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Encryption, China, RSA, and Banking

by Charles R. Smith

It is known that China obtained advanced cryptography from the US under the Clinton administration. The first known instance of such an export is the Hua Mei contract which was approved under a special (one and only) license in 1994. The approval came after Commerce Secretary Ron Brown visited China in late 1993. This deal allowed a company owned by the Chinese military to purchase secure, real-time, atm-fiber optic systems complete with video and audio links. That deal was well documented by the GAO which noted that the Chinese would divert this technology directly into their military. You can find the GAO report on export of advanced communications to China at my web site (http://www.us.net/softwar) or at the GAO web site (Export Controls: Sale of Telecommunications Equipment to China, 11/13/96, GAO/NSIAD-97-5).

However, lesser known, is a deal for advanced encryption technology cut between RSA Inc. and the Chinese government. RSA is the largest crypto technology company in the US and a major Defense contractor. The deal "officially" began in 1995 when RSA Chairman James Bidzos visited Beijing at the invitation of the communist government. In February of 1996 RSA Data Security signed a distribution and development agreement with the Computing Center of the Ministry of Foreign Trade and Economic Cooperation (MOFTEC) of the People's Republic of China and the Chinese Academy of Sciences Graduate School's Laboratory of Information Security (LOIS). That deal, of course, was approved by the US Commerce Department.

Yet, RSA CEO Bidzos was also engaged with Commerce and administration officials who wanted to purchase the patents owned by RSA. More or less the government wanted to BUY the rights to the RSA code systems. I once estimated that deal to be worth over a billion dollars but was quickly rebuffed by many as exaggerating the figure. However, recent evidence obtained by Freedom of Information (FOIA) requests has shown that RSA was indeed in the midst of a very hot deal called PKP or Public Key Partners. This hot deal would require special actions by the Clinton administration before going into effect but it could also yield billions of dollars in return.

There are a few outside of the Clinton circle who know of the PKP deal. The banks had to know because they were going to foot the bill. In fact, CITICORP wrote to the Commerce Department and complained about PKP. The government had granted PKP an exclusive license/patent that required a 1% to 5% royalty on all banking hardware and software. To illustrated how much that is worth please note that another bank, Manufacturers Trust, estimated their annual computer budget was $400 million dollars in 1993. In addition, the government grant included the right to charge a fee per transaction, a scheme that would take in a percentage of the trillions of dollars electronically transferred world wide. If you think charging a buck each time you use your ATM card is bad - just think about charging a penny per dollar for every electronic transaction!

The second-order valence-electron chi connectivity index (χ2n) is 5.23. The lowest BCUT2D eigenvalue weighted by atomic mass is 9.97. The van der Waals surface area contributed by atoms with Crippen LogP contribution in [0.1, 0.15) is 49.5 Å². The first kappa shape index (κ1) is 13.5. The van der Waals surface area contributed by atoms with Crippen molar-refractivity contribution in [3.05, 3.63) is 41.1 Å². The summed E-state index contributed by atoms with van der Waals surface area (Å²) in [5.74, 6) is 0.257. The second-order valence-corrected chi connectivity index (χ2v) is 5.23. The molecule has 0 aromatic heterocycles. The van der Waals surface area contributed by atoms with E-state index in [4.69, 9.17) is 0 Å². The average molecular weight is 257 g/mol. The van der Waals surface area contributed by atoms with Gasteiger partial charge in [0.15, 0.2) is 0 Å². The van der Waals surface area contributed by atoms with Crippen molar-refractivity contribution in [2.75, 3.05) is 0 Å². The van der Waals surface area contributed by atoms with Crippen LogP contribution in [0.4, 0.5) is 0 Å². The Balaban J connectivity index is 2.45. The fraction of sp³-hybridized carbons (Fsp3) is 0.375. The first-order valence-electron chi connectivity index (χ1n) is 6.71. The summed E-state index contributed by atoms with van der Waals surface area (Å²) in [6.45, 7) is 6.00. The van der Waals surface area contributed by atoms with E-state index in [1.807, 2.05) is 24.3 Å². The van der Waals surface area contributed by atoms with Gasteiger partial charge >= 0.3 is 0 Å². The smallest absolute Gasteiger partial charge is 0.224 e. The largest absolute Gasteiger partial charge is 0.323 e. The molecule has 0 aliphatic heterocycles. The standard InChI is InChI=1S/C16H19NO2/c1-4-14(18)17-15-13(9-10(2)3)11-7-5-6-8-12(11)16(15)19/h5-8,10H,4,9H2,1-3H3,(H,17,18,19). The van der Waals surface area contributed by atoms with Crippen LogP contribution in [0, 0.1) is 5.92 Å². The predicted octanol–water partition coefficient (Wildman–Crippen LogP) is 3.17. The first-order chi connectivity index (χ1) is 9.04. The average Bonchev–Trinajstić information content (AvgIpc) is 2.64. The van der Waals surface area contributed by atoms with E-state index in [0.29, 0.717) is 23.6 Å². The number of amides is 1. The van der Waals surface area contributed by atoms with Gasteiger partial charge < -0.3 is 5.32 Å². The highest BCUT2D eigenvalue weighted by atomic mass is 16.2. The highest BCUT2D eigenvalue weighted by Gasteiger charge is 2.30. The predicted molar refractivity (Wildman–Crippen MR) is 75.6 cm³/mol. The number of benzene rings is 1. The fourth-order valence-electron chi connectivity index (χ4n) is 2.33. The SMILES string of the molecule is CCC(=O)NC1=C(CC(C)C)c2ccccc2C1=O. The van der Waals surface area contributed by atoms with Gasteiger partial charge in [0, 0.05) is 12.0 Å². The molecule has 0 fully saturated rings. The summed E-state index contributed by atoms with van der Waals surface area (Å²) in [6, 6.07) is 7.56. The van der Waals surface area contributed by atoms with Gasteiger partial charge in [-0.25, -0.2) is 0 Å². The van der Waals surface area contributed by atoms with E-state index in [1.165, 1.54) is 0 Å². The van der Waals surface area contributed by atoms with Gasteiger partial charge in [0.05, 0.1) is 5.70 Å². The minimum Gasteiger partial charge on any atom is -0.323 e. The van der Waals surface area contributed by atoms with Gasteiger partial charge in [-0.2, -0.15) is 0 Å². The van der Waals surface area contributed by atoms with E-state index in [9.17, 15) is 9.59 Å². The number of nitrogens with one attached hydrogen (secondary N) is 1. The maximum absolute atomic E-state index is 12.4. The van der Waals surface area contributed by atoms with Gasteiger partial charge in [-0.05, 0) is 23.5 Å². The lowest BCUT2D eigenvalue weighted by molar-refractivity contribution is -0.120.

How important was this to the government? Mr. Bidzos claims that the Clinton administration was so hot to buy him out that they hustled him to the White House. I use the word "hustle" with all due respect because Bidzos claims that Vice President Al Gore personally tried to convince him to sell. This author submitted an FOIA request to the Vice President's office to obtain documentation of that meeting but the FOIA request was DENIED by Al Gore. In addition, I have made several attemps to contact Mr. Bidzos. Again, no reply.

Yet, there is more evidence of the attempt to buy out RSA. This evidence is being hidden by the Commerce Department. Ginger Lew of the Commerce Department also met with Bidzos several times, trying to purchase the RSA patents. In August of 1996, Ira Sockowitz, Ginger Lew's assistant, walked out of the Commerce Department with a load of secret material on RSA. Ira Sockowitz, a former DNC fund-raiser, was personally nominated to his post by Bill Clinton. However, much like other Clinton Commerce employees, it seems Ira did a "no-no". Ira Sockowitz walked out of the Commerce Department with two boxes of secret materials ranging from CIA reports, NSA reports, Department of State cables, and sensitive material from Russia and France.

Still, the lion's share of secrets taken by Sockowitz are on cryptography and money. To be precise, how much money did the owners of cryptography have. Sockowitz took a LEXUS scan of James Bidzos, a LEXUS scan of Robert Fougner (a partner in the PKP deal), and a LEXUS scan of RSA Inc. Robert Fougner, the PKP "partner" of James Bidzos, donated his first $1,000 to the DNC exactly five days after Ira Sockowitz did the LEXUS scan.

1. if by land, 2 if by sea. Paul Revere - encryption 1775

Charles R. Smith

Posted here August 2, 1997
Web Page: http://www.aci.net/kalliste/